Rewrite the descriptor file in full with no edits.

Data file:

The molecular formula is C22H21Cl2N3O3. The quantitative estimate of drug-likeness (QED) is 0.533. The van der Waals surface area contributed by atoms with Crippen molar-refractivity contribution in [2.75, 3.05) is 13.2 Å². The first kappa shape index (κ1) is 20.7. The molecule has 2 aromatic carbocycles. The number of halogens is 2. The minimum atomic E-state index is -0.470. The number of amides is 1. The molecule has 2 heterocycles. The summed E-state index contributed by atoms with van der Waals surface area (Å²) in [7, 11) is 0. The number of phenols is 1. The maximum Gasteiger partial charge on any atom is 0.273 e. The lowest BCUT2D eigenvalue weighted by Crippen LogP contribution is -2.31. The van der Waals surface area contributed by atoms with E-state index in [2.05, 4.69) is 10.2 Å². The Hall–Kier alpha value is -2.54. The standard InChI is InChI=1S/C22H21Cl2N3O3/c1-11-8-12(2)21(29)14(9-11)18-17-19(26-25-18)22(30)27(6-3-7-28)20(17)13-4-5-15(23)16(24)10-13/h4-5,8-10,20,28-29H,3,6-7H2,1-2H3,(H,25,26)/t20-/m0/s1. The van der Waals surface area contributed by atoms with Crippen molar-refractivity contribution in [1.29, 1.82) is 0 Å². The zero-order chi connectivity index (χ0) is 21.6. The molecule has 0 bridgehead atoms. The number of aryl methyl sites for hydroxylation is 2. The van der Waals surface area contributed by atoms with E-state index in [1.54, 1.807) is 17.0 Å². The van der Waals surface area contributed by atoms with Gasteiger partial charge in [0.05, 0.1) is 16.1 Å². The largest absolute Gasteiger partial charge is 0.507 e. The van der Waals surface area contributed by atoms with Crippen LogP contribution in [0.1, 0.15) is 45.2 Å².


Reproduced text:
The molecular formula is C22H21Cl2N3O3. The quantitative estimate of drug-likeness (QED) is 0.533. The van der Waals surface area contributed by atoms with Crippen molar-refractivity contribution in [2.75, 3.05) is 13.2 Å². The first kappa shape index (κ1) is 20.7. The molecule has 2 aromatic carbocycles. The number of halogens is 2. The minimum atomic E-state index is -0.470. The number of amides is 1. The molecule has 2 heterocycles. The summed E-state index contributed by atoms with van der Waals surface area (Å²) in [7, 11) is 0. The number of phenols is 1. The maximum Gasteiger partial charge on any atom is 0.273 e. The lowest BCUT2D eigenvalue weighted by Crippen LogP contribution is -2.31. The van der Waals surface area contributed by atoms with E-state index in [2.05, 4.69) is 10.2 Å². The Hall–Kier alpha value is -2.54. The standard InChI is InChI=1S/C22H21Cl2N3O3/c1-11-8-12(2)21(29)14(9-11)18-17-19(26-25-18)22(30)27(6-3-7-28)20(17)13-4-5-15(23)16(24)10-13/h4-5,8-10,20,28-29H,3,6-7H2,1-2H3,(H,25,26)/t20-/m0/s1. The van der Waals surface area contributed by atoms with Crippen molar-refractivity contribution in [1.29, 1.82) is 0 Å². The zero-order chi connectivity index (χ0) is 21.6. The molecule has 0 bridgehead atoms. The number of aryl methyl sites for hydroxylation is 2. The van der Waals surface area contributed by atoms with E-state index in [1.54, 1.807) is 17.0 Å². The van der Waals surface area contributed by atoms with Gasteiger partial charge in [0.05, 0.1) is 16.1 Å². The largest absolute Gasteiger partial charge is 0.507 e. The van der Waals surface area contributed by atoms with Crippen LogP contribution in [0.1, 0.15) is 45.2 Å².